He does not deserve you to be a neutral housemate - you deserve more than this. My STBXH was similar in similar circumstances. the this year when I had major health illnesses (now resolved) he was neglectful and uncaring.

I really dont want to be that person in hospital or worse ill and home with only him on hand to purposely neglect me.

Prioritise your Mum, the get yourself sorted, then pack your bags.

strawberrysalsa Thu 01-Jan-15 15:02:32

having a partner who is unsupportive sucks at any time but even more so when there are problems you are having to cope with. My partner is not noted for his support and I do sympathise! It would be nice just to have someone to moan to if nothing else. Though tbh mine is less selfish than yours and does the visiting sick relatives quiet happily.
I would leave if I could afford to but its not feasible and as he's not actively nasty I just have to live with the situation.
Hope you find an answer that works for you flowers

bodumfan Thu 01-Jan-15 15:18:00

stay with your Mum.

- resign from your job, find one local to your Mum, serve divorce papers to your H. Create a few ripples but hey who cares. I bet there'll be a ton of people who'll take their hats off in admiration. Put yourself first, do what YOU want, for once.

Here's your chance to change your life....use the energy you would usually use on placating the selfish joyless fucker back home, use it to create a life you want.

Easier said than done? or maybe easier done than you think smile

Bogeyface Thu 01-Jan-15 15:39:01

This seems less about him unsupportive but being deliberately nasty at times when the focus isnt on him.

He hated you focussing on the kids, hated you focussing on your dad and now hates your focussing on your family.

What about if you become ill, and the focus is on you not him? Do you think he will be supportive then?

Selfish and self obsessed in short. So no, not over reacting, if anything under reacting over the last 20 years. Could you look at getting a job near your mums and living with her? It could work out well for both of you.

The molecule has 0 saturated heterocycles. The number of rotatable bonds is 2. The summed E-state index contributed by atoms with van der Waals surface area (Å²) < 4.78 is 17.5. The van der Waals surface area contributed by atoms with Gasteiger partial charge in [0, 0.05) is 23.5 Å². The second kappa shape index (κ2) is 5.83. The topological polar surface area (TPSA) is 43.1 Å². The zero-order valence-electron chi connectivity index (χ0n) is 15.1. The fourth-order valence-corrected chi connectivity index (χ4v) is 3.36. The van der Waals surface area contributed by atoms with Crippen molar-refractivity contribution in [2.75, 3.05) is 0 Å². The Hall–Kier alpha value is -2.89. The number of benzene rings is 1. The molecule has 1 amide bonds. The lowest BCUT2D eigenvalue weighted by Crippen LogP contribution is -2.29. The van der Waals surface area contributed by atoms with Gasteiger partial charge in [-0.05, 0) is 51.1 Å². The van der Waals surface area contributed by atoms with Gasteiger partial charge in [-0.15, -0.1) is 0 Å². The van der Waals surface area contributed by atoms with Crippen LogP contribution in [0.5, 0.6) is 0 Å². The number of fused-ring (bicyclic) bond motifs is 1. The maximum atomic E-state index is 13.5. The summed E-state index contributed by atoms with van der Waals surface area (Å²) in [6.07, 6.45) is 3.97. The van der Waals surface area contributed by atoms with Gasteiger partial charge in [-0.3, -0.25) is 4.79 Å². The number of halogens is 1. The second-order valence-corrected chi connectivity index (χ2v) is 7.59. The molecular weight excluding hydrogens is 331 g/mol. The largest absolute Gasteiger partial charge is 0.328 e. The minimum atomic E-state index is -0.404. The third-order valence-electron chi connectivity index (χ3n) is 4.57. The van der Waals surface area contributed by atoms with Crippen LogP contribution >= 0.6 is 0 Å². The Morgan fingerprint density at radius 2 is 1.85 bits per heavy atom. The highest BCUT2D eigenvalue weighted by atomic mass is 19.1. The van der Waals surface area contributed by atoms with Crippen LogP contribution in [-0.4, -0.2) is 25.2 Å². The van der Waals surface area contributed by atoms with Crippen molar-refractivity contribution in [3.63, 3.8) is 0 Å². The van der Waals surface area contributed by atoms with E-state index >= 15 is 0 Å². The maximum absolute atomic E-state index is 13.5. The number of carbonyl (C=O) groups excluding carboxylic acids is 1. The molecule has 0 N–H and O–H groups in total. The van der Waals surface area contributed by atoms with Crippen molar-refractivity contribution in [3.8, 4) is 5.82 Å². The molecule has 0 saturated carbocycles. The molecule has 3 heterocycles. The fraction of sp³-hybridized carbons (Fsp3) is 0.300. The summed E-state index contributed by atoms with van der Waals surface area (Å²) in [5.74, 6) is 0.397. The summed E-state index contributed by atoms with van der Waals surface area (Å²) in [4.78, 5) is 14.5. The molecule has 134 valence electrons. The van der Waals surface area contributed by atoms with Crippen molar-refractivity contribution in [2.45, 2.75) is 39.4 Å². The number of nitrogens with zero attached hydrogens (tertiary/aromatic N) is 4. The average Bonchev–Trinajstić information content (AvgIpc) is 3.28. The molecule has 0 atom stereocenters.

Jackw Thu 01-Jan-15 17:19:44

Thank you for your replies. They've given me lots of things to think about. Mum is back home now and seems well. I'm going to stay here tonight and then probably go home tomorrow. I felt bleak last night but better today.

Finding a job up here would be difficult, plus I love my job and have good colleagues/friends there. Financially, we're comfortable, though obviously would be less so if we split. I could probably finance a rental out of savings for 6-9 months but then would need a divorce settlement to buy my own place. I don't think I could get a divorce that quickly could I? I think I would have to go for 2 year's separation rather than unreasonable behaviour.

The children wouldn't be thrilled but they'd survive. Divorce is not uncommon in my family! I sort of prided myself on being the one who stayed married.

Vicks72 Thu 01-Jan-15 18:40:54

I think you have every right to go for unreasonable behaviour! His behaviour has been astonishingly unreasonable!

ImperialBlether Thu 01-Jan-15 18:45:51

He's already spoiled your last months with your dad. Do you want to look back after your mum has passed away (hopefully that will be a long time off) and think that he spoiled that time, too?

The thing is that now he is so spectacularly in the wrong, you could quite easily end it. Your children might not be happy but they would understand. Surely he's not Mr Nice Guy with them, anyway?

Your children are adult, so I assume they aren't living at home. Presumably you could stay at your mum's for as long as you needed?

Life really is too short to spend your time with men like this when you don't have to.

Somethingtodo Thu 01-Jan-15 19:09:08

Dont know the ins and outs of divorce - but as I am heading that way was googling and you can do it in 8 weeks - how complicated is your financial situation? Do you just need to split the house 50/50 and walk away? If so he cannot prevent a sale and you could be in a cosy fresh new home by Easter!

Life is toooooo short.